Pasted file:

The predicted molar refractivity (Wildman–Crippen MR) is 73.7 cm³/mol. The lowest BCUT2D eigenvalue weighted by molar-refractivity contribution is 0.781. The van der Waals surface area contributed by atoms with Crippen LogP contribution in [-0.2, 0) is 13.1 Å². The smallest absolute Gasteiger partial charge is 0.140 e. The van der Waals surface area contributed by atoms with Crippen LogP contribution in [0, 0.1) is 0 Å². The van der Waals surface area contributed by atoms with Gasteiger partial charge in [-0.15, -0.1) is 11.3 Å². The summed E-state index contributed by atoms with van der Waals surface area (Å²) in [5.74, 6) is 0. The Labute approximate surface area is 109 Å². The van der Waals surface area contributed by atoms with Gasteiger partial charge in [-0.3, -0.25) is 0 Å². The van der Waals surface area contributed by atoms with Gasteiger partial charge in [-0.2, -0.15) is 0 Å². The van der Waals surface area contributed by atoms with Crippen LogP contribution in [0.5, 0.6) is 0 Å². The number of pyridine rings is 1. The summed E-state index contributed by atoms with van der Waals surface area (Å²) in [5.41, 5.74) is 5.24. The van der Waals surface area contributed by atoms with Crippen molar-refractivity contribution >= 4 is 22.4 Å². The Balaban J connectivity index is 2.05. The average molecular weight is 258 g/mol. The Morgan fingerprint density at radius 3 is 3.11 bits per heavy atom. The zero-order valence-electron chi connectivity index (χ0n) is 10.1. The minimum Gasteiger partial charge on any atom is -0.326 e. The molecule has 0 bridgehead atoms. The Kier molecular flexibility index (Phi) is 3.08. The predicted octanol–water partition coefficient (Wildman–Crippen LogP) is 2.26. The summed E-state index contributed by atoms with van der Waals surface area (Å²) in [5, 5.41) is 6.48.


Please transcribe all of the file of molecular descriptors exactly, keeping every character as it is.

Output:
The predicted molar refractivity (Wildman–Crippen MR) is 73.7 cm³/mol. The lowest BCUT2D eigenvalue weighted by molar-refractivity contribution is 0.781. The van der Waals surface area contributed by atoms with Crippen LogP contribution in [-0.2, 0) is 13.1 Å². The smallest absolute Gasteiger partial charge is 0.140 e. The van der Waals surface area contributed by atoms with Crippen LogP contribution in [0, 0.1) is 0 Å². The van der Waals surface area contributed by atoms with Gasteiger partial charge in [-0.15, -0.1) is 11.3 Å². The summed E-state index contributed by atoms with van der Waals surface area (Å²) in [5.74, 6) is 0. The Labute approximate surface area is 109 Å². The van der Waals surface area contributed by atoms with Gasteiger partial charge in [-0.3, -0.25) is 0 Å². The van der Waals surface area contributed by atoms with Gasteiger partial charge in [-0.2, -0.15) is 0 Å². The van der Waals surface area contributed by atoms with Crippen LogP contribution in [0.5, 0.6) is 0 Å². The number of pyridine rings is 1. The summed E-state index contributed by atoms with van der Waals surface area (Å²) in [5.41, 5.74) is 5.24. The van der Waals surface area contributed by atoms with Crippen molar-refractivity contribution >= 4 is 22.4 Å². The Balaban J connectivity index is 2.05. The average molecular weight is 258 g/mol. The Morgan fingerprint density at radius 3 is 3.11 bits per heavy atom. The zero-order valence-electron chi connectivity index (χ0n) is 10.1. The minimum Gasteiger partial charge on any atom is -0.326 e. The molecule has 0 bridgehead atoms. The Kier molecular flexibility index (Phi) is 3.08. The predicted octanol–water partition coefficient (Wildman–Crippen LogP) is 2.26. The summed E-state index contributed by atoms with van der Waals surface area (Å²) in [5, 5.41) is 6.48.